6. The self-boosting friction brake of claim 1, wherein the buttress (24) comprises an oblique guide (ramp), relative to the brake body (14), for the contact-pressure element (22).
7. The self-boosting friction brake of claim 1, wherein the actuating device (28, 30) comprises a helical gear.
8. The self-boosting friction brake of claim 1, wherein the actuating device (28, 30) is embodied without play.
9. The self-boosting friction brake of claim 1, wherein the actuating device comprises an electric motor (28).
10. The self-boosting friction brake of claim 9, wherein the actuating device (28, 30) comprises two electric motors (28).
11. An apparatus for measuring the coefficient of friction for a friction brake, the friction brake having a friction brake lining that can be pressed against a rotatable brake body (14), the apparatus for measuring the coefficient of friction comprising
a device (32, 34) for measuring a contact pressure of the friction brake lining (18) at the brake body (14), or for measuring a variable proportional to the contact pressure, and
a device (36, 38) for measuring an actuating force that is employed for pressing the friction brake lining (18) against the friction brake lining (20), or for measuring a variable proportional to the actuating force.
12. A method for regulating a braking force of a friction brake that has an apparatus for measuring the coefficient of friction, the method comprising multiplying a guide variable by the coefficient of friction as a correction factor, and
determining the coefficient of friction as a negative quotient of the actuating force and the contact pressure, plus the tangent of a support angle (α).
Description
BACKGROUND OF THE INVENTION

[0001] 1. Field of the Invention

[0002] The invention relates to a self-boosting friction brake, in particular for automobiles. The invention also relates to a apparatus for measuring the coefficient of friction for a friction brake and to a method for regulating a braking force.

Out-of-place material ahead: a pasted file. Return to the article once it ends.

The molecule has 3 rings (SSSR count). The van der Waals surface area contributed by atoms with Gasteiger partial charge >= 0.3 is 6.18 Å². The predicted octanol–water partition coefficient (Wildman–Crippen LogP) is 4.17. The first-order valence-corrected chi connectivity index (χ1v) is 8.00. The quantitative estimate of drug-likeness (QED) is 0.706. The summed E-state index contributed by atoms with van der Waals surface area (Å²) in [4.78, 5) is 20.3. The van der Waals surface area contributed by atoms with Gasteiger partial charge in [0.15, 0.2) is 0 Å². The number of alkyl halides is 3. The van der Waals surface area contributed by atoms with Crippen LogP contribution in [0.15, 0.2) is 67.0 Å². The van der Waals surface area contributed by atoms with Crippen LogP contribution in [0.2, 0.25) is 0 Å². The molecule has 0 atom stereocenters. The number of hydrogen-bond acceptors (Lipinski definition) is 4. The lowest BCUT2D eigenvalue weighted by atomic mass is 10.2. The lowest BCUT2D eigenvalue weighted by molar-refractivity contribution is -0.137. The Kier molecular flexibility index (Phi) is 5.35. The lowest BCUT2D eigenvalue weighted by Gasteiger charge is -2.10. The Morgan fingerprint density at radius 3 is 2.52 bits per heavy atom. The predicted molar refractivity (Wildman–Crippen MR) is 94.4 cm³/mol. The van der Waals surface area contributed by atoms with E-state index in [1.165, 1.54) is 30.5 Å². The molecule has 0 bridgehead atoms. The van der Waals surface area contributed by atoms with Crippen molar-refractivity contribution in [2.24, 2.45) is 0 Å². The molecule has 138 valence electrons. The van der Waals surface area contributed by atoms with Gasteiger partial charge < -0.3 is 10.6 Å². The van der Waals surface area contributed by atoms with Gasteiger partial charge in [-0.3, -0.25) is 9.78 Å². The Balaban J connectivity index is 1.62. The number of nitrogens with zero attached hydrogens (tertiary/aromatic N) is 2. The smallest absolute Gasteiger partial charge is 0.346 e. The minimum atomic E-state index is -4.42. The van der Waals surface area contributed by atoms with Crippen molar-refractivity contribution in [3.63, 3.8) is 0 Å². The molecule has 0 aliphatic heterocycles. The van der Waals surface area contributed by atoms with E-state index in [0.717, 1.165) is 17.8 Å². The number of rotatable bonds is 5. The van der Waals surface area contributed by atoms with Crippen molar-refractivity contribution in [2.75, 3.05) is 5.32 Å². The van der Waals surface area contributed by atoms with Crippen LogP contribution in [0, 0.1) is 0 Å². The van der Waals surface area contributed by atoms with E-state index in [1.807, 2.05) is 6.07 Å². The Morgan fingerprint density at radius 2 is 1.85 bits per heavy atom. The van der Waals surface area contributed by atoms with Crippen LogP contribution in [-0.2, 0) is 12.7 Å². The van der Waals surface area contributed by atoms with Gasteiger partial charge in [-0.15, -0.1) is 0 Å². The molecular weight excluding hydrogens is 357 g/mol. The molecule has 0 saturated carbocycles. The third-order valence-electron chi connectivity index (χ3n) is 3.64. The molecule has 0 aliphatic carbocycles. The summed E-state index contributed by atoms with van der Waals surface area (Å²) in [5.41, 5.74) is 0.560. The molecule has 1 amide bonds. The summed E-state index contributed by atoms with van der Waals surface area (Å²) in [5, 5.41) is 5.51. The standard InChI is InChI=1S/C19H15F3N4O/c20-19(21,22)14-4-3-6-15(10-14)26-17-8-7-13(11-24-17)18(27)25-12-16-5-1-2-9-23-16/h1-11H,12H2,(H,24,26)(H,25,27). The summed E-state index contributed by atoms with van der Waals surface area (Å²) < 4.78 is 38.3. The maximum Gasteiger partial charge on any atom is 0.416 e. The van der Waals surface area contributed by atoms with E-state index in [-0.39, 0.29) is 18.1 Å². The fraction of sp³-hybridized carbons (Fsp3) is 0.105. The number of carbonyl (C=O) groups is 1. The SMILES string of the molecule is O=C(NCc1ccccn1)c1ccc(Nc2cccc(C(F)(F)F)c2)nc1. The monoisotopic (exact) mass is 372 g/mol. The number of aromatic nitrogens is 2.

[0003] 2. Description of the Prior Art

[0004] One example of self-boosting friction brakes is drum brakes with one or more primary brake shoes. This example is meant to make it clear that the discussion that follows is not limited to disk brakes, although the discussion is directed to disk brakes, which are preferred according to the invention. To attain self-boosting in disk brakes, actuating devices are used that have a wedge mechanism, lever mechanism, or ramp mechanism. At least in theory, an analogy can be made between a lever mechanism and the primary brake shoe of a drum brake.

[0005] Known self-boosting disk brakes have a friction brake lining, which to generate a braking force can be pressed with a contact-pressure element against a rotatable brake body; in the case of a disk brake, the brake body is a brake disk. The contact-pressure element is for instance a wedge element, which is movable in a direction of rotation of the brake body and is braced on a buttress at a support angle to a normal of the brake body. The support angle, in the case where a wedge element is used as the contact-pressure element, is its wedge angle; if a lever is used, it is the angle at which the lever is oriented to a normal of the brake body. If a ramp mechanism is used, the buttress is a face or guide (ramp) extending obliquely to the brake disk, and the angle at which the buttress extends relative to the brake body is the support angle. If a ramp mechanism is used, the contact-pressure element can be a wedge element; that is, wedge and ramp mechanisms do not preclude one another. The support angle of the ramp can be constant or can vary over a length of the ramp. In the case of a lever, the support angle changes upon actuation of the brake.